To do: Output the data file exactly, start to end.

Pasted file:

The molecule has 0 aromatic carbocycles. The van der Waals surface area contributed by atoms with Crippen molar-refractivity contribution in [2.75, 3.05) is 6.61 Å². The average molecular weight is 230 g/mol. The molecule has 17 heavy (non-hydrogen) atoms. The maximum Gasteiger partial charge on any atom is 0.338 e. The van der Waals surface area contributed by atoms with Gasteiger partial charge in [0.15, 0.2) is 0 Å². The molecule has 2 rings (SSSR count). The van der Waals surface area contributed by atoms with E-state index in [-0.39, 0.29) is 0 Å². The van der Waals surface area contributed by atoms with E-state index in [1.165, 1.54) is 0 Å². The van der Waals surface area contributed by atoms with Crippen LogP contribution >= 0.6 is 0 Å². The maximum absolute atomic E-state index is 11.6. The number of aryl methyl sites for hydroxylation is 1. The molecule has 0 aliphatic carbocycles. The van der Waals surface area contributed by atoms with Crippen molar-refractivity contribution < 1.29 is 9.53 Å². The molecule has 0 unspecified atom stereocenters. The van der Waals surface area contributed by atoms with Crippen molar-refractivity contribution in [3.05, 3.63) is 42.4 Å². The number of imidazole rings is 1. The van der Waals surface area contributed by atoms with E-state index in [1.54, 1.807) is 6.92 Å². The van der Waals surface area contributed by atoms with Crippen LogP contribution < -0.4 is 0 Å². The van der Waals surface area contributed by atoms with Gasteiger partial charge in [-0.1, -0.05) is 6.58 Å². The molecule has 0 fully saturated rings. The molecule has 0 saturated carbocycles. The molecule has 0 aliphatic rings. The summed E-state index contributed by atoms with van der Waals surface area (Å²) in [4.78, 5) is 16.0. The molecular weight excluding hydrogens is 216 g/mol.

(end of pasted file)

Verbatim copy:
The molecule has 0 aromatic carbocycles. The van der Waals surface area contributed by atoms with Crippen molar-refractivity contribution in [2.75, 3.05) is 6.61 Å². The average molecular weight is 230 g/mol. The molecule has 17 heavy (non-hydrogen) atoms. The maximum Gasteiger partial charge on any atom is 0.338 e. The van der Waals surface area contributed by atoms with Gasteiger partial charge in [0.15, 0.2) is 0 Å². The molecule has 2 rings (SSSR count). The van der Waals surface area contributed by atoms with E-state index in [-0.39, 0.29) is 0 Å². The van der Waals surface area contributed by atoms with E-state index in [1.165, 1.54) is 0 Å². The van der Waals surface area contributed by atoms with Crippen LogP contribution >= 0.6 is 0 Å². The maximum absolute atomic E-state index is 11.6. The number of aryl methyl sites for hydroxylation is 1. The molecule has 0 aliphatic carbocycles. The van der Waals surface area contributed by atoms with Crippen molar-refractivity contribution < 1.29 is 9.53 Å². The molecule has 0 unspecified atom stereocenters. The van der Waals surface area contributed by atoms with Crippen molar-refractivity contribution in [3.05, 3.63) is 42.4 Å². The number of imidazole rings is 1. The van der Waals surface area contributed by atoms with E-state index in [1.54, 1.807) is 6.92 Å². The van der Waals surface area contributed by atoms with Crippen LogP contribution < -0.4 is 0 Å². The van der Waals surface area contributed by atoms with Gasteiger partial charge in [-0.1, -0.05) is 6.58 Å². The molecule has 0 fully saturated rings. The molecule has 0 saturated carbocycles. The molecule has 0 aliphatic rings. The summed E-state index contributed by atoms with van der Waals surface area (Å²) in [4.78, 5) is 16.0. The molecular weight excluding hydrogens is 216 g/mol.